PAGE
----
Islam forbids the consumption of alcohol, but it doesn't technically forbid the production of alcohol — just so long as it is sold among non-Muslims. This technicality and a tolerant society have combined to help make Morocco the biggest producer of wine in the Muslim world. In fact, Morocco's government is the biggest owner of the nation's vineyards! Does the involvement of a Muslim government with wine production and the production of alcohol create problems with Islamists, though?
Morocco produces today nearly 35 million bottles of wine, all of which is supposed to be sold to non-Muslims. Despite this, Moroccans consume, on average, one liter of wine every year. That might not sound like a lot to western wine drinkers, but it's an amazing amount for a nation where alcohol consumption is forbidden. Most Moroccans probably don't drink any wine, so those who do drink probably drink a fair amount. There is strong support in Morocco for Islamist politicians, but there also appears to be strong, traditional support for tolerance of un-Islamic behavior.
The fast-modernizing country thrives on tourism and trade with Europe, but its people remain deeply conservative. The country's ruler, King Mohammed VI, is also "commander of the believers" and protector of the faith. Islamists authorized to take part in politics are the second-largest force in parliament, while support for non-authorized groups is believed to be even larger.
Despite this uncertain setting for wine culture, the Celliers' owner, Brahim Zniber, is one of the country's richest people. His group employs 6,500 people, nearly all of them Muslim, and revenues rose to about $345 million last year. Its three biggest sources of income are wine production with the Celliers de Meknes, hard-liquor imports, and Coca-Cola bottling.
Source: The Philadelphia Inquirer
Somehow I doubt that there are many Muslim nations where tourists can go out to eat and drink any sort of wine or alcoholic beverage, much less locally grown and produced wines or alcoholic beverages. True, you have to be very discreet by not showing the bottles and you can't drink the wines in obvious wine glasses (which must really impact people's ability to appreciate any unique flavors and aromas which Moroccan wines have), but it's still more than you'd get elsewhere.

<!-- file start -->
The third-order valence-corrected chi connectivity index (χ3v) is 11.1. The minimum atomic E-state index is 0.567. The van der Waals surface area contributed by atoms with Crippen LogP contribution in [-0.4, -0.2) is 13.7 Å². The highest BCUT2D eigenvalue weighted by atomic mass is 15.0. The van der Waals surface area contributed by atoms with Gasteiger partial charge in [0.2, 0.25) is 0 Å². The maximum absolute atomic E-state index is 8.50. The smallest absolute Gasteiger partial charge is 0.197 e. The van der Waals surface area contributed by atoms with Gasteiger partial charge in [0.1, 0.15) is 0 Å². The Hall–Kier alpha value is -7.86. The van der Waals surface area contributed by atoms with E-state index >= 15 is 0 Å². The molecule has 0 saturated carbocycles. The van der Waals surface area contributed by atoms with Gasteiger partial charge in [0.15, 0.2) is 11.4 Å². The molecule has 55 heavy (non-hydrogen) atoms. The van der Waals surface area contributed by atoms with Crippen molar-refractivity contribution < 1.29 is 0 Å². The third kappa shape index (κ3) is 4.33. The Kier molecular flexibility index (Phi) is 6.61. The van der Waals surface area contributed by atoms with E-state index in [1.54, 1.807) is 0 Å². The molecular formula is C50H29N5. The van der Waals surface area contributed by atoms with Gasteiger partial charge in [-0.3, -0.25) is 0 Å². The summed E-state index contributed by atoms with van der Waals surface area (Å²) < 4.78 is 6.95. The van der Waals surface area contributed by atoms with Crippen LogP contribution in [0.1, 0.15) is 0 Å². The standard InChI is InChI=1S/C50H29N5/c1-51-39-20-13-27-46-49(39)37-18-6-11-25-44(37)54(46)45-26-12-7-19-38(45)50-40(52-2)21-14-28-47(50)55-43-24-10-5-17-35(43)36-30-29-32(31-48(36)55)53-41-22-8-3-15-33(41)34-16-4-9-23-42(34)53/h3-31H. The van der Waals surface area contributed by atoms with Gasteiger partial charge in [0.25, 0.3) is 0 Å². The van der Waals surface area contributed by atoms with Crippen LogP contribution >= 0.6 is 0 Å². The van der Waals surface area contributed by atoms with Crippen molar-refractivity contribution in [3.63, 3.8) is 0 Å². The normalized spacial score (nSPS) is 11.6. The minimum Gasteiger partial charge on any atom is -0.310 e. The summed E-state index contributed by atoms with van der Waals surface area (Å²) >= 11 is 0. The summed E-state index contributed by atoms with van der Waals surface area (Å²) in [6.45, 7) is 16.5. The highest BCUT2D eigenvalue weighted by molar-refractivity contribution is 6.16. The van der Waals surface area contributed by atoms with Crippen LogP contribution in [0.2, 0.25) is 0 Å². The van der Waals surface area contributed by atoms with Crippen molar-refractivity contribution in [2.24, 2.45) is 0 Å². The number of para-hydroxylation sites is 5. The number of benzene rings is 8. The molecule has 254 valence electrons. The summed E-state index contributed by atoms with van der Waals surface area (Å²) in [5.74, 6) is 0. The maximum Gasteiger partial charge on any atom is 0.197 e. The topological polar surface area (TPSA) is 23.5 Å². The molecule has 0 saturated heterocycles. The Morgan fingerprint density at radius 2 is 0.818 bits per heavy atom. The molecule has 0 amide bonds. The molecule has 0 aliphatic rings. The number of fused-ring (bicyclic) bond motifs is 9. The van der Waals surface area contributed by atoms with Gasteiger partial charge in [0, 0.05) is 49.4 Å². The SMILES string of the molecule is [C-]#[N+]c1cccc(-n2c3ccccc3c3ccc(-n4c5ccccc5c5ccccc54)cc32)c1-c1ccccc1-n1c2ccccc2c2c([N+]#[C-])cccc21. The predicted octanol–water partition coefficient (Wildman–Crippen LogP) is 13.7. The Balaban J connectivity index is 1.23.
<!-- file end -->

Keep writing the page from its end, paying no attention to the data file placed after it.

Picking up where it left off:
Then again, Morocco does seem to be very different on a number of levels:
[Aboubakr Belkora, an Islamist and former mayor] said that "for religious reasons," he uprooted about 250 acres of vineyards from his own fields but has no qualms with others making or drinking wine.
"There has always been an acceptance in Morocco, for wine, for homosexuality . . . you just don't need to advertise it," he said.
Do note that this is an Islamist mayor, not a liberal Muslim or even a secularist. An Islamist is a Muslim who believes in greater blending of mosque and state –– that Muslim religious law (shariah) should be instituted as civil law. Since drinking alcohol and homosexuality are forbidden under shariah, an Islamist should believe that they should also be forbidden as a civil matter by the government; yet here we have an Islamist politician who is willing to tolerate the existence of drinking alcohol, drinking wine, and even homosexuality... just as long as the practices are kept quiet and not "advertised."
To be fair, I doubt that Aboubakr Belkora's relatively tolerant views on wine, alcohol, and even homosexuality are widely shared among fellow Islamists in Morocco, never mind the rest of the Muslim-Arab world, but the fact that they exist at all is very interesting and suggests that greater tolerance by shariah-promoting Islamists is, at least in theory, possible. Of course a truly free, liberal society would have to enjoy far more than just the sort of tolerance which Aboubakr Belkora is willing to show, but given the repression that can exist in nations governed by strict shariah standards, I can't help but find this a bit heartening.